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Dr. Julio Montaner: more aggressive AIDS treatment needed for those in helpless situations - photo by Brian Smith
Dr. Julio Montaner: more aggressive AIDS treatment needed for those in helpless situations - photo by Brian Smith

UBC Reports | Vol. 54 | No. 2 | Feb. 7, 2008

Conquering AIDS — if We Have a HAART

By Julie-Ann Backhouse

One of the world’s leading researchers in HIV/AIDS, Dr. Julio Montaner, believes it is possible to completely eliminate the transmission of HIV in Canada, starting in British Columbia.

“We have come a long way in two decades of treating HIV/AIDS,” says Montaner, Director of the BC Centre for Excellence in HIV/AIDS. “I really believe by expanding HAART (highly active anti-retroviral therapy), a therapy proven to work, we can finally control this epidemic.”

There are 12,000 people in British Columbia who are HIV positive. The B.C. Centre for Excellence in HIV/AIDS estimates that 2,000 are not receiving treatment even though most have access to free therapy.

HAART treats HIV with a combination of drugs (anti-retrovirals) that blocks HIV replication at different stages of its life cycle. As a result, HAART dramatically reduces the amount of HIV in the blood, known as viral load, and this in turn helps to decrease the risk of HIV transmission.

“We have proven that among those who engage in care, 90 per cent show a vast improvement and transmission almost disappears,” says Montaner. “But this benefit is restricted to those who initiate and adhere to HAART treatment.”

The benefits of HAART are major and long lasting – life expectancy increases and quality of life improves. Further, transmission is greatly reduced. This means that HIV-infected women can give birth without transmitting the virus to their babies, as long as they are on HAART.

“The reality for the more vulnerable members of our community is that seeking treatment for HIV does not rank high enough to make it a priority,” says Montaner. “This creates completely unnecessary pain and suffering for people and generates futile health care expenses.”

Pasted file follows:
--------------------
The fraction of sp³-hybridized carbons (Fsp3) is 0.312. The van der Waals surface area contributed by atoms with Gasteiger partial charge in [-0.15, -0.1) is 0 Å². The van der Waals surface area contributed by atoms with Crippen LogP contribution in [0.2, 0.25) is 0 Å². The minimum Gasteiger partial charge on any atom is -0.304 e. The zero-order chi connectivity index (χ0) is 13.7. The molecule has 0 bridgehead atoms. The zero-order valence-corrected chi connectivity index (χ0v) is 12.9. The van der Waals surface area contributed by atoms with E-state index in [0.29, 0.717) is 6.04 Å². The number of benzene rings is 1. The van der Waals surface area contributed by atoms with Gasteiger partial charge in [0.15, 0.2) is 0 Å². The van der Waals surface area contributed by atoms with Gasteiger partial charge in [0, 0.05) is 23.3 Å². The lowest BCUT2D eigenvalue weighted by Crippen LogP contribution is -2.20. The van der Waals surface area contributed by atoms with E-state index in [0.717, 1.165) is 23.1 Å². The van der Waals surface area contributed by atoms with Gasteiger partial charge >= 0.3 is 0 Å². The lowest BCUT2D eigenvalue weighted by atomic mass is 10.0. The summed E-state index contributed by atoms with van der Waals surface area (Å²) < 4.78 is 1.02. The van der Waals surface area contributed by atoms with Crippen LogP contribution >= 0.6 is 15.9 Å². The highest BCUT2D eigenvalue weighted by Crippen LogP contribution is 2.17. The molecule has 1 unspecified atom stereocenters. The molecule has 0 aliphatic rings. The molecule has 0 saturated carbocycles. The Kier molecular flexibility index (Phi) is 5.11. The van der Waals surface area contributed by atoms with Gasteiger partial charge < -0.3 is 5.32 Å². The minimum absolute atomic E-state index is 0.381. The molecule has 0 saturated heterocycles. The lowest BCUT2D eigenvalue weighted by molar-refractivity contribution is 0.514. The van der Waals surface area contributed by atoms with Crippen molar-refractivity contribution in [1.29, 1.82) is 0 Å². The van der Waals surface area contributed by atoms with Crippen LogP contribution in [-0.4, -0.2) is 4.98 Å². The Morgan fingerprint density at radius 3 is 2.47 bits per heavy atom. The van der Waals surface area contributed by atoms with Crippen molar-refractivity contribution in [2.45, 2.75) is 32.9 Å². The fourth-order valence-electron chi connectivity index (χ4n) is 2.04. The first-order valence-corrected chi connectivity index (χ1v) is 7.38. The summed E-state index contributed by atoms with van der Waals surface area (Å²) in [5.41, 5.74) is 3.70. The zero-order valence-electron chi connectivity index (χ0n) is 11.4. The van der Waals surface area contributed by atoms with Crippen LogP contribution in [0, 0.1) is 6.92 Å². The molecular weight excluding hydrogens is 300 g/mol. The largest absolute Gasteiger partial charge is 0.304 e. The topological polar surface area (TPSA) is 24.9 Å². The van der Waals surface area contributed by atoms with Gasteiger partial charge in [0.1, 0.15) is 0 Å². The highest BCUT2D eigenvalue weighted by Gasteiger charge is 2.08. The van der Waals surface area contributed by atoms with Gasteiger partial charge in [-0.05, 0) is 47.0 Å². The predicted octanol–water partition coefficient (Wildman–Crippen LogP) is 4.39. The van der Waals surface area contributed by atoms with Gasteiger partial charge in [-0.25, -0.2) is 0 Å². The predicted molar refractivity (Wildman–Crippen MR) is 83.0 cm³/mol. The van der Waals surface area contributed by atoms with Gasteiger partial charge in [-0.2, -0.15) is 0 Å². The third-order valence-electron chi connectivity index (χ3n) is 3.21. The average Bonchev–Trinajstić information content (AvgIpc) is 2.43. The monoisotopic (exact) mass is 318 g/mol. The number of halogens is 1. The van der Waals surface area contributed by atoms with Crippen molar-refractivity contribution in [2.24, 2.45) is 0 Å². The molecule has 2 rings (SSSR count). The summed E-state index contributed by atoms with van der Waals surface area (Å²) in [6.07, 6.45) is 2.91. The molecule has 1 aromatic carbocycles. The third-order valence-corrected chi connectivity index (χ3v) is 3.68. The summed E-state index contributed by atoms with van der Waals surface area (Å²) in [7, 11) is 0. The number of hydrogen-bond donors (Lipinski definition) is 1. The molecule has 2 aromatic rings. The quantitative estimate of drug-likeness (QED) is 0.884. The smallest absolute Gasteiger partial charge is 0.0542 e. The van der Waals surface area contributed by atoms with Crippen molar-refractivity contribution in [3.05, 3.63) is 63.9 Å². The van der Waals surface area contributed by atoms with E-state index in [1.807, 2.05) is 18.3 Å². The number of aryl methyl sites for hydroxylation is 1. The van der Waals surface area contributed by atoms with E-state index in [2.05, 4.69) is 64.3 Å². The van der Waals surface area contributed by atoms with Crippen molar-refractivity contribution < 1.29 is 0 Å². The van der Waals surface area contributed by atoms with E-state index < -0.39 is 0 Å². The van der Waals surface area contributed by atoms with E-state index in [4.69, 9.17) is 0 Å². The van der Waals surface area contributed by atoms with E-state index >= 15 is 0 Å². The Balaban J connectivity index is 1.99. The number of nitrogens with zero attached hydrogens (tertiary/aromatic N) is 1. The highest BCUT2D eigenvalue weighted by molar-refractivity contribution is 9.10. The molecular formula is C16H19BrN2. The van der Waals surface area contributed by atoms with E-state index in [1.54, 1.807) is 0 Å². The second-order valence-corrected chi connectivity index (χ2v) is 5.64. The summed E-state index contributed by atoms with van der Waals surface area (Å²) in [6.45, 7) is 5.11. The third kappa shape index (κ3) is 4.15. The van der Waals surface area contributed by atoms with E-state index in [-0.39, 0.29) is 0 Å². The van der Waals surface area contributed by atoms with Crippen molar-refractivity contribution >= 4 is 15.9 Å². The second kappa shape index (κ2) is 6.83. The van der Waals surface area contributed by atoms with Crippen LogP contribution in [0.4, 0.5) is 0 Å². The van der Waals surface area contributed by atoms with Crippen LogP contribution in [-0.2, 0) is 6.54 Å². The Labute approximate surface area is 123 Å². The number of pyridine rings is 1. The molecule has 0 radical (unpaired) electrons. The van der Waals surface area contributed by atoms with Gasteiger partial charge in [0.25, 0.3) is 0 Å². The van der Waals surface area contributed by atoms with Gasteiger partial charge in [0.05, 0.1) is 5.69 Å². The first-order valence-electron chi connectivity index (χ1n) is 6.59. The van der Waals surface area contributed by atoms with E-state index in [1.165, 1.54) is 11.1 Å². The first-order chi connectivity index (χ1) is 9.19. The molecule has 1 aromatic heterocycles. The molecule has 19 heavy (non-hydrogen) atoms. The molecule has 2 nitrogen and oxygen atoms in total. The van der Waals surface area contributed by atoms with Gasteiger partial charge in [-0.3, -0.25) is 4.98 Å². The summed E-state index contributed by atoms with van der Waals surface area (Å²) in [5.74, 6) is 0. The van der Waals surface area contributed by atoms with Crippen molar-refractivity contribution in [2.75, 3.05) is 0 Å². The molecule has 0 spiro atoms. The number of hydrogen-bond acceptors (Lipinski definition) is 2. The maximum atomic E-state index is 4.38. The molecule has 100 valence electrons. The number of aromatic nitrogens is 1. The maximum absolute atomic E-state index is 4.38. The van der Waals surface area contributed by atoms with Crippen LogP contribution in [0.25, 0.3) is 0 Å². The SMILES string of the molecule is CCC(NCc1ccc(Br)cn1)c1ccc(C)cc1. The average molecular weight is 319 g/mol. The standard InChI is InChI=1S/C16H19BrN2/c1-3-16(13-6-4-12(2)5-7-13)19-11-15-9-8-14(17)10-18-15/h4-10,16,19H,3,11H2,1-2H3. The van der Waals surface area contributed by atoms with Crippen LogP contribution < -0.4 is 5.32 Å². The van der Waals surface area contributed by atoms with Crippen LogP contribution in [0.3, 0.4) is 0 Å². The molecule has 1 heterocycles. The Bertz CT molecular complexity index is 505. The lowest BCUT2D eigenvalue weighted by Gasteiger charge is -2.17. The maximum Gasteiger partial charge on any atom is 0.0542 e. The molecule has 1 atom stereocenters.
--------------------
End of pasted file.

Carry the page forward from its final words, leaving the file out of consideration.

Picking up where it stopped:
Most Canadians, if given a HIV-positive verdict, would seek treatment without delay. This is not the case, however, for many people who are homeless, mentally ill, substance abusers or all of the above.

Montaner believes that it’s possible to improve the situation. He believes that it requires rethinking the current passive approach to treatment and creating a more aggressive method of providing care for HIV sufferers in helpless situations. Montaner calls this approach “seek and treat.”

“It is not unlike what we did for tuberculosis in the past,” says Montaner. “We need to go out there, find the cases, and engage them in comprehensive education, prevention and care programs. We need a dynamic outreach program that will allow us to find, through trial and error, effective ways to engage these hard to reach populations in care. Only then we will be able to stop HIV in BC.”

As Professor of Medicine and Chair of the AIDS Research Division at UBC and also President-Elect of the International AIDS Society, Dr. Montaner has worked on treating HIV/AIDS since 1981.

He was the lead investigator of a seminal clinical trial that demonstrated that non-nucleoside reverse transcriptase inhibitor (NNRTI) – based HAART could render HIV plasma levels undetectable and lead to full remission of the disease. Montaner unveiled this groundbreaking research at the International AIDS Conference held in Vancouver in 1996.
“Clearly HIV is readily preventable,” says Montaner. Still, HIV/AIDS is ranked fourth on the Top 20 Causes of Death Worldwide list created by the World Health Organization. Traditional prevention strategies (including safer sex, harm reduction, etc) are the number one priority. But when prevention fails, treatment can be lifesaving. HAART treatment of those in medical need is the next priority.

“When HAART was introduced as a treatment, the incidence of HIV was reduced by 50 per cent. But since 1998 these figures have reached a plateau,” explains Montaner. “When you put all the facts together a new model for prevention and treatment is required.”

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Last reviewed 19-Feb-2008

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